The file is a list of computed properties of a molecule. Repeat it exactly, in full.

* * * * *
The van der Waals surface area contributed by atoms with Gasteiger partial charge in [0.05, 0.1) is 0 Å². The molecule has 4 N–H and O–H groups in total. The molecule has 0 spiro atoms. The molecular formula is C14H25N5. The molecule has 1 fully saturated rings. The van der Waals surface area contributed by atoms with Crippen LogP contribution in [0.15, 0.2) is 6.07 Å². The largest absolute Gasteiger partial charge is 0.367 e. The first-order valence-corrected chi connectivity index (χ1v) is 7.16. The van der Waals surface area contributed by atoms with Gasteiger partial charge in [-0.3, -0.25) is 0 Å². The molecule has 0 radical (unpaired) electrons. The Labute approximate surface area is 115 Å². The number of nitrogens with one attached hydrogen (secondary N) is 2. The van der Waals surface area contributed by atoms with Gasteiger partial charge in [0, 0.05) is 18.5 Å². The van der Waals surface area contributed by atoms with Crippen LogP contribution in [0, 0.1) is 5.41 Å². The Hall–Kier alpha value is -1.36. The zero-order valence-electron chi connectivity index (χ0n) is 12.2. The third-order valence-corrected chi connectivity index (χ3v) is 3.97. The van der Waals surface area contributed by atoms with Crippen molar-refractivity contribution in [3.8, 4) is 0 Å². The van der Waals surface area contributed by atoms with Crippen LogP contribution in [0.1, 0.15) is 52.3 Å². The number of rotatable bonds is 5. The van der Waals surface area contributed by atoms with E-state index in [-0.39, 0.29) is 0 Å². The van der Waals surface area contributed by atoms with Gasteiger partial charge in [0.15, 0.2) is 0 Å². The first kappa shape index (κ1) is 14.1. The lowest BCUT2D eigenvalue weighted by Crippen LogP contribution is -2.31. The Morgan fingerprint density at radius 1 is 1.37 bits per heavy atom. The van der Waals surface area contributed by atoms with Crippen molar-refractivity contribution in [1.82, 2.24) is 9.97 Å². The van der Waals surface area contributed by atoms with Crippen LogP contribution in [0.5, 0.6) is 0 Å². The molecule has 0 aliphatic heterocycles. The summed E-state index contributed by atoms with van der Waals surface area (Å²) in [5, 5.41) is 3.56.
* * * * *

The van der Waals surface area contributed by atoms with Gasteiger partial charge in [0.05, 0.1) is 0 Å². The molecule has 4 N–H and O–H groups in total. The molecule has 0 spiro atoms. The molecular formula is C14H25N5. The molecule has 1 fully saturated rings. The van der Waals surface area contributed by atoms with Crippen LogP contribution in [0.15, 0.2) is 6.07 Å². The largest absolute Gasteiger partial charge is 0.367 e. The first-order valence-corrected chi connectivity index (χ1v) is 7.16. The van der Waals surface area contributed by atoms with Gasteiger partial charge in [-0.3, -0.25) is 0 Å². The molecule has 0 radical (unpaired) electrons. The Labute approximate surface area is 115 Å². The number of nitrogens with one attached hydrogen (secondary N) is 2. The van der Waals surface area contributed by atoms with Gasteiger partial charge in [0, 0.05) is 18.5 Å². The van der Waals surface area contributed by atoms with Crippen LogP contribution in [0, 0.1) is 5.41 Å². The Hall–Kier alpha value is -1.36. The zero-order valence-electron chi connectivity index (χ0n) is 12.2. The third-order valence-corrected chi connectivity index (χ3v) is 3.97. The van der Waals surface area contributed by atoms with Crippen molar-refractivity contribution in [3.8, 4) is 0 Å². The van der Waals surface area contributed by atoms with Crippen LogP contribution in [0.1, 0.15) is 52.3 Å². The number of rotatable bonds is 5. The van der Waals surface area contributed by atoms with E-state index in [-0.39, 0.29) is 0 Å². The van der Waals surface area contributed by atoms with Gasteiger partial charge in [0.15, 0.2) is 0 Å². The first kappa shape index (κ1) is 14.1. The lowest BCUT2D eigenvalue weighted by Crippen LogP contribution is -2.31. The Morgan fingerprint density at radius 1 is 1.37 bits per heavy atom. The van der Waals surface area contributed by atoms with Crippen molar-refractivity contribution in [1.82, 2.24) is 9.97 Å². The van der Waals surface area contributed by atoms with Crippen LogP contribution in [0.5, 0.6) is 0 Å². The molecule has 0 aliphatic heterocycles. The summed E-state index contributed by atoms with van der Waals surface area (Å²) in [5, 5.41) is 3.56.